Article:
Drupal solutions for news sites: Rich text in node titles

8 Jun

This is part 2 in a series of posts about Drupal solutions for common issues raised in developing news sites. See a brief preamble in my first entry about the topic.

Solution 2: “Hey, I'm writing a book review. How do I make the book title italic in the story headline?”

Many are the times when I've wished we could get over our need to italicize titles of books, films and publications. Sadly, I don't make the rules of typography. Inevitably your editorial people will need to include bold or italic text (or even hyperlinks) in the headline (or the node title, as we developers would call it).
The first issue to tackle is whether you need a WYSIWYG (“what you see is what you get”) text editor. If you're lucky enough to work with writers and producers who know basic HTML or are willing to learn, then I envy you. That said, I don't hold it against these people for not wanting to deal with HTML. It may seem trivial to us, but it isn't necessarily part of their training or job descriptions.

I don't necessarily recommend any rich text editor. If you have to use one, I do recommend using it in conjunction with the WYSIWYG API and Better Formats modules (the latter will let you control the appearance of the rich editor more readily).

The two most used rich text editors in the Drupal world are TinyMCE and FCKeditor. I've used both. My own fairly lay opinion is that TinyMCE is a little more flexible with its plugins and display, while FCKeditor seemed to be easier to control within Drupal in terms of what fields it took over. In the end I've picked TinyMCE over FCKeditor on multiple occasions because editorial disliked how FCKeditor didn't space out lines between paragraphs, and inserted a whole blank paragraph if you hit return twice. Dumb issue, I know. This is just my experience; both editors are hugely complex black boxes and your decision will probably be just as arbitrary.

Anyway, now that that's out of the way, here's how I went about setting up rich titles. There are multiple ways to do this, but this one worked well for me. Install CCK and add a field your article node type. It should be a “text” type field, with “textarea (multiple rows)” as its widget (since rich editors can only take over textareas). Let's call it field_rich_title. Most likely your writers will not need or want to make every node's title rich, so I recommend leaving the field as optional. It's important to tell your editorial people that the plaintext title will always be required, so they should type that first, then copy/paste it into the rich title field and style it there. This is especially convenient since it means they won't paste from MS Word, which will add several terrible non-standard tags.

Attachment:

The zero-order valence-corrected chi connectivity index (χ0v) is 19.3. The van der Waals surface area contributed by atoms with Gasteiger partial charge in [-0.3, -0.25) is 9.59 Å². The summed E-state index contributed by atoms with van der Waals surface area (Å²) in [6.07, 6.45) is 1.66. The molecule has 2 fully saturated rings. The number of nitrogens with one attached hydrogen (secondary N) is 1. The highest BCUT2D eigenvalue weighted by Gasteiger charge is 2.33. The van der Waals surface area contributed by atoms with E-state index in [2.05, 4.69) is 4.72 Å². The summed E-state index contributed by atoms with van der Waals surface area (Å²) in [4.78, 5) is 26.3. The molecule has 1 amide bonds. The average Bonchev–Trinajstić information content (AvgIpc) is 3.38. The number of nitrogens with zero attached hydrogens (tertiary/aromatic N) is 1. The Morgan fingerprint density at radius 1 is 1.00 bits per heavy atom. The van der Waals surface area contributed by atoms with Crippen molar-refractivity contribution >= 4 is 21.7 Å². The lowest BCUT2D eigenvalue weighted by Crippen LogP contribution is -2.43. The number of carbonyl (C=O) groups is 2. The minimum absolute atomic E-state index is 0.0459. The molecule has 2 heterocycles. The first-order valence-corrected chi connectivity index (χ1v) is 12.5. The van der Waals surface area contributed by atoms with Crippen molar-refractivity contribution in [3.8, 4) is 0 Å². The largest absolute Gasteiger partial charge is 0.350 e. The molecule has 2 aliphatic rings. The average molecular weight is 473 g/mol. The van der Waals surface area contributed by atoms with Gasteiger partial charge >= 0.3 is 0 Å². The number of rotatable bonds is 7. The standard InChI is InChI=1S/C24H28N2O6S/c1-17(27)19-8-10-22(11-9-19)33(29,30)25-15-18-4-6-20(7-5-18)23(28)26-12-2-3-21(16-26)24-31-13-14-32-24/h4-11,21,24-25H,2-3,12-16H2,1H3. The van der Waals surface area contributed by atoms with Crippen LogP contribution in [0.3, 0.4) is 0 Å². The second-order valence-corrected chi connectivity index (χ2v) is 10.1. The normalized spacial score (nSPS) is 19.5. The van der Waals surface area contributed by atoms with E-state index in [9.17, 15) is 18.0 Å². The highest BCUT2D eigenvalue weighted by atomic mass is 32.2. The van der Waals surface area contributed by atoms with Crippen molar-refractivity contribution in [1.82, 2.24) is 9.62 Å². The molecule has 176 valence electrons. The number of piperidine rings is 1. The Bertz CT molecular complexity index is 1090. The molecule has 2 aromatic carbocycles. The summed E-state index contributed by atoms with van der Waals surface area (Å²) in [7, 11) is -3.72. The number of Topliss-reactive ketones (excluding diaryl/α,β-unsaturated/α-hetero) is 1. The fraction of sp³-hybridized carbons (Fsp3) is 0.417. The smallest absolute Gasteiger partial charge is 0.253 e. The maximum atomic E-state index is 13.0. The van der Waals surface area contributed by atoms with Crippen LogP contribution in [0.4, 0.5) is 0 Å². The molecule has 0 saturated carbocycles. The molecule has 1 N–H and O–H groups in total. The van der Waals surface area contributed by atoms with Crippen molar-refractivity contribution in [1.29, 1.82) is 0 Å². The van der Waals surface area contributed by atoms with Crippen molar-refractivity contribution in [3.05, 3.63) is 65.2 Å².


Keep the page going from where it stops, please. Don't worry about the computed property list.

The question then becomes how to gracefully insert it into the node template for that type. Here's some code that should do most of the legwork if inserted into template.php:

function mytheme_preprocess_node(&$vars) {  
  $vars['plain_title'] = $vars['title'];
  if (isset($vars['node']->field_rich_title[0]['value'])) {
    $title = filter_xss($vars['node']->field_rich_title[0]['value']);
    $vars['title'] = $title;
    if ($vars['page']) {

In this code, the $title variable in your node template will be left alone if field_rich_title is not set. If is set, $title will be replaced with the rich version. It's a good idea to pass the value through filter_xss. Not that your writers are likely to be dropping exploits into the rich title field, but this function also strips all but a few key tags. Specifically, it strips <p> which might produce weird styling if it's within the space normally occupied by the plain text title.

We also want to run the title through drupal_set_title if the $page variable is set (i.e., we're looking at the node view page instead of seeing it in a list).

Note that you don't need to set $plain_title if you don't plan to use it. Some templates like to use this as the name attribute for links to the story and such, though.

Finally, you need to hunt down any place where you use $node->title directly and check for a rich title. In my last installment I described how you might make a user profile page that lists stories a user wrote. Here's how you could modify that code to account for rich titles:

function mytheme_preprocess_user_profile(&$vars) {
  if (isset($vars['account']->uid)) {
    $result = db_query("SELECT n.nid FROM {node} n 
                        LEFT JOIN {content_field_authors} c ON n.nid=c.nid 
                        WHERE n.type='article' AND c.field_authors_uid=%d 
                        ORDER BY n.created DESC", 
    $nodes = array();
    while ($row = db_fetch_object($result)) {
      $nodes[$row->nid] = node_load($row->nid);
      if (isset($nodes[$row->nid]->field_rich_title[0]['value'])) {
        $nodes[$row->nid]->rich_title = filter_xss($nodes[$row->nid]->field_rich_title[0]['value']);
      else {
        $nodes[$row->nid]->rich_title = $nodes[$row->nid]->title;
    $vars['nodes'] = $nodes;

This tacks a rich_title attribute onto the node object, and actually sets it to the plain title if no rich title exists. You should now just use $node->rich_title in all places in your user-profile.tpl.php file.

One last consideration is Views. Odds are you're using it for the front page crawl, a featured stories queue, contributor block, or something like that. If your display style is Nodes, then you're fine since we already enabled the rich title in node templating. If the style is Fields, you're going to need to consult the theming guide to determine how to splice the rich title into your views display. You'll start by adding field_rich_title to the fields you select in the view, but the rest will be quite specific to your site, so it's up to you.

Good luck, and stay tuned for more.